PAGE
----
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Post-convention job for SC Democrats: Get voters to polls

Democratic party leaders from South Carolina and Louisiana offer their thank-yous Thursday on the final day of the Democratic National Convention in Philadelphia.
Democratic party leaders from South Carolina and Louisiana offer their thank-yous Thursday on the final day of the Democratic National Convention in Philadelphia. Steven Porter

South Carolina’s delegates to the Democratic National Convention in Philadelphia turned their attention Thursday to the work ahead, preparing for a general election in a state that hasn’t voted blue in a presidential race for four decades.

“Remember when you were studying for final exams in school? If you actually liked college or graduate school, you really kind of got into it, and it was fun,” said delegate Ed Greenleaf of Columbia.

“This reminds me a whole heck of a lot of getting ready for the final exam, and it has been a very uplifting, very positive, very intensive three days,” Greenleaf said on the morning of the convention’s fourth and final day.

During breakfast, U.S. Rep. Cedric Richmond, D-La., told delegates from his state and South Carolina that they have their work cut out for them. “Register some people to vote,” Richmond said. “Answer the question for our young people: ‘Why bother?’ ”

The congressman said delegates should explain to apathetic voters that elections matter and that Americans can’t afford the consequences if Donald Trump prevails over Hillary Clinton. “So as we hear her tonight make history in her acceptance speech and outline her vision for where she wants to go, just remember she can’t go anywhere if we don’t go to work,” Richmond said.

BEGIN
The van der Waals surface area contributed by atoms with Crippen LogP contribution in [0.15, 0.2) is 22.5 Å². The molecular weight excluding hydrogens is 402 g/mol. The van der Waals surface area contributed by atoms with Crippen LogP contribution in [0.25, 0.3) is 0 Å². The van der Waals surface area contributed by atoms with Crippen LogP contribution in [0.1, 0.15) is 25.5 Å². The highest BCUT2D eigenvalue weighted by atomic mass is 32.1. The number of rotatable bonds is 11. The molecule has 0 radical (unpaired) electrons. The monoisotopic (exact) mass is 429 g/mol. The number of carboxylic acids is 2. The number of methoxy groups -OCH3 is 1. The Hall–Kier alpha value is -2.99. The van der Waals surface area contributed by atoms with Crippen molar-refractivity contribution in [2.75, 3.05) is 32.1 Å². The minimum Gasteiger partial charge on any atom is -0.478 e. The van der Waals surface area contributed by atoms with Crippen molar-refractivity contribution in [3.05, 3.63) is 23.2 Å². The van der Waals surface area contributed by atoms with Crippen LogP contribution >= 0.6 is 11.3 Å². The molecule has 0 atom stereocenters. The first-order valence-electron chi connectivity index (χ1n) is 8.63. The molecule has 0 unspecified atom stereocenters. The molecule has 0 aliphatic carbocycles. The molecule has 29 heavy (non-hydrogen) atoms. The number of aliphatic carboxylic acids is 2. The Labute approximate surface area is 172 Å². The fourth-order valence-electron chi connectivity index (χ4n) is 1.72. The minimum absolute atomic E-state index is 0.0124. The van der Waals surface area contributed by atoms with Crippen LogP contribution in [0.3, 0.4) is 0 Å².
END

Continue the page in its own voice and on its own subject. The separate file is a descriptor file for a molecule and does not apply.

Charleston County Councilwoman Colleen Condon, a delegate who has been speaking with Republicans about why they should vote for Clinton, said a Trump presidency would be disastrous for lesbian, gay, bisexual and transgender people.

“I’m absolutely committed to making sure that people who do not always vote understand this is the election that truly can affect their lives,” said Condon, who is a lesbian.

In order to affect public policy, Americans have to put in the work and vote, Condon said, adding this could be a history-making year for her state, as well as her country. “It is amazing to think South Carolina could actually be in play.”

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